For the past few years, the baleful mutter of "mafi liquidity" was frequently heard on the floors of the UAE's exchanges as traders bemoaned the lack of activity on local bourses.
Exchanges run with the bulls again
For the past few years, the baleful mutter of lack of liquidity was frequently heard on the floors of the UAE's exchanges as traders bemoaned the inactivity on local bourses.
It was a far cry from the frenzied clamour of the years before the financial crisis, brokers say.
But so far this year, average daily trading values on both the Dubai and Abu Dhabi exchanges are double their average during each of the past two years.
Western investors who haven't touched risky frontier markets in years were now looking with fresh eyes at the UAE because of solid returns already seen in developed markets this year, said Peter Gotke, the vice president and regional head of depositary receipts at BNY Mellon.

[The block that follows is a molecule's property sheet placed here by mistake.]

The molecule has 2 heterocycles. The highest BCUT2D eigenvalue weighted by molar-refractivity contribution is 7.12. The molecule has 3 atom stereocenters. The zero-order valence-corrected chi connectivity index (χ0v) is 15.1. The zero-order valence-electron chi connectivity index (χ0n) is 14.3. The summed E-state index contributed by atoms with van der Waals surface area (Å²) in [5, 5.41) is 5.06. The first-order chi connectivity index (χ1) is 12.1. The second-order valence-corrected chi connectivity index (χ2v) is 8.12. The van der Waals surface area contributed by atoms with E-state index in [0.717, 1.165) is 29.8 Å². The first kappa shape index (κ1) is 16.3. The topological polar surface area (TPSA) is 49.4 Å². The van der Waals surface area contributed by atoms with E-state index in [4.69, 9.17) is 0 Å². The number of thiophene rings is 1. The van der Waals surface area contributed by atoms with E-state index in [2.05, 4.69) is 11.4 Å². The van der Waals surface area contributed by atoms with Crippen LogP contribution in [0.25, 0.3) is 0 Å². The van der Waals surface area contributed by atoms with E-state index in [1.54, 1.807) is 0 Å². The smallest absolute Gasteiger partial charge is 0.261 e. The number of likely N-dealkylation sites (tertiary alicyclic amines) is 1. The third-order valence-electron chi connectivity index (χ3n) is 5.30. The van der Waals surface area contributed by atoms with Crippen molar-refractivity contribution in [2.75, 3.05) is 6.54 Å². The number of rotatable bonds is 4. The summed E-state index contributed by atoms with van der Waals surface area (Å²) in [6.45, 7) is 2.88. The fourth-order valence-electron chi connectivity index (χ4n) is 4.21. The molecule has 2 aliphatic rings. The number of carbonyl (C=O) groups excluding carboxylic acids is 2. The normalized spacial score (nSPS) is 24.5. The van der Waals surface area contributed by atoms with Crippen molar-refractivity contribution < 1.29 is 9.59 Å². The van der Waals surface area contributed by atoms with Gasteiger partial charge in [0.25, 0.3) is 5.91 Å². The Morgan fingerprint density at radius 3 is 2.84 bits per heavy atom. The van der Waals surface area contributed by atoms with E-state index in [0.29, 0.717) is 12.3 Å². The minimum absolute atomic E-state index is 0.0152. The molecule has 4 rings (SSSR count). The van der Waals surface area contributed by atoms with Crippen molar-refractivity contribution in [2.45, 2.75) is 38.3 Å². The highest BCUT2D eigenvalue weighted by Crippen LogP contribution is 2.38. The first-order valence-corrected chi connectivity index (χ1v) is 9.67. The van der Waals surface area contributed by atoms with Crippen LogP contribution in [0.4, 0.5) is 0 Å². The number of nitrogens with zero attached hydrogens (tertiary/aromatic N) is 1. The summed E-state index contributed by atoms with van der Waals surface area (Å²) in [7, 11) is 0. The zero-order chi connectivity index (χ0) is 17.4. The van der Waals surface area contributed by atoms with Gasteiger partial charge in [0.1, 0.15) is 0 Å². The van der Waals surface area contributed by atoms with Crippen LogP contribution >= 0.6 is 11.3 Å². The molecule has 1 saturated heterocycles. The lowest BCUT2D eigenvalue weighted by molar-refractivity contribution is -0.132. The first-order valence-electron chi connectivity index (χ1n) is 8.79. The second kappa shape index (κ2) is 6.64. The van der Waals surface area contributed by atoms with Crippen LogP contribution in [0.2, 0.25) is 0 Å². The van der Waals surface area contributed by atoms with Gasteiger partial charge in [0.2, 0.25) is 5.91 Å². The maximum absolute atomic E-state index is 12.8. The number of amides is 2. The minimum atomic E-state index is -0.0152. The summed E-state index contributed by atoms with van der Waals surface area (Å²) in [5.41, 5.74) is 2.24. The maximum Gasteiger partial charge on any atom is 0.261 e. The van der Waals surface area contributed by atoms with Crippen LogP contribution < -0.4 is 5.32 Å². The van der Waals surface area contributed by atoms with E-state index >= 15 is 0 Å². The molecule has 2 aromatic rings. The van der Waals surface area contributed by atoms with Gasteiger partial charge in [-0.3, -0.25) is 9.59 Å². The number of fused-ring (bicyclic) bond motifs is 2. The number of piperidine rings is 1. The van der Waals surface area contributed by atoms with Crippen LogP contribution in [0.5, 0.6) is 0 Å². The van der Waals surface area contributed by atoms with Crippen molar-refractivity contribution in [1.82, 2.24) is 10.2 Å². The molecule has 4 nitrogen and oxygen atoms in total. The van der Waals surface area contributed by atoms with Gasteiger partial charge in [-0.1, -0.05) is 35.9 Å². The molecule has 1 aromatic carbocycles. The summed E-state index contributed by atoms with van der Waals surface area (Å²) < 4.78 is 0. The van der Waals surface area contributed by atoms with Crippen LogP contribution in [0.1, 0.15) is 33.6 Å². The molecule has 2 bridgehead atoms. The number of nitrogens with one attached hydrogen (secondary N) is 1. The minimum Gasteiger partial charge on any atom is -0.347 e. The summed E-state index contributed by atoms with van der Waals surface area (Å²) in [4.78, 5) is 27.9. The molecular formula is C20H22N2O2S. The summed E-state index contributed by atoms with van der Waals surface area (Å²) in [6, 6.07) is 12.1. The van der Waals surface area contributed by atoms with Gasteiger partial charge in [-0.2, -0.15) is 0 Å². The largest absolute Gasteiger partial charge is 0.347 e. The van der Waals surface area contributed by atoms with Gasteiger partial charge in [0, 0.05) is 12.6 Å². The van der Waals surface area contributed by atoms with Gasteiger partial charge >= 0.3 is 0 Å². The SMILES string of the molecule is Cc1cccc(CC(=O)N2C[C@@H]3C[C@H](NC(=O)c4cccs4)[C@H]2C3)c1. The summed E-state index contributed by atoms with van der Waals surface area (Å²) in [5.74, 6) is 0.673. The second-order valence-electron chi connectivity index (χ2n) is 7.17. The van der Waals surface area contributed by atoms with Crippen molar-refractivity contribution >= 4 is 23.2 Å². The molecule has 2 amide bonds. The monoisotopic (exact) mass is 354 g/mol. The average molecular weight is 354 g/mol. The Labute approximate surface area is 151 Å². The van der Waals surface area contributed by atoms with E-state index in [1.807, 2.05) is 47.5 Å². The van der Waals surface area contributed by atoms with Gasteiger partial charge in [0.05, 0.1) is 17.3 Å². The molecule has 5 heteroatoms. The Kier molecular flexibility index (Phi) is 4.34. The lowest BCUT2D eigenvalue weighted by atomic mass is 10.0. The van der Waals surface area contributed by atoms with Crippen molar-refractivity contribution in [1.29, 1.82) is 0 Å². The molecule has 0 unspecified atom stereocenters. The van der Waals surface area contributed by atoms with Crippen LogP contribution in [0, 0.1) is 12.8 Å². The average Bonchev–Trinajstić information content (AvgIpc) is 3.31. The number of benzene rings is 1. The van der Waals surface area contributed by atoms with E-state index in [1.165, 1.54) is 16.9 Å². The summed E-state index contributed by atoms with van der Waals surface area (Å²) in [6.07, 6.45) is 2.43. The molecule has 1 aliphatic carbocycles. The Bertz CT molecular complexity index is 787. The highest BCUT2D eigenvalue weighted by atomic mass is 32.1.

"There's more inclination from institutional investors to get back into emerging and frontier markets as well. We're seeing investors with prior knowledge of the region but haven't invested for two to three years."
The inclusion of the UAE in indexes such as Russell Investments' Emerging Markets index has put the UAE on the map of many large US-based fund managers, said Salah Chamma, the co-head of equities at Franklin Templeton Middle East.
Rival index provider FTSE previously upgraded the UAE to an emerging market in 2010, but the Emirates retains "frontier" status for Standard & Poor's and MSCI, the latter representing the most widely-tracked benchmark.
Meanwhile, a slew of new regulations have helped to bolster liquidity, including laws for market making, securities borrowing and lending, short-selling and liquidity providers, which were approved late last year.
"The investor relations community has grown up in the last two to three years," Mr Gotke said. Prior to the crisis, "share prices went up and people didn't pay attention as to why."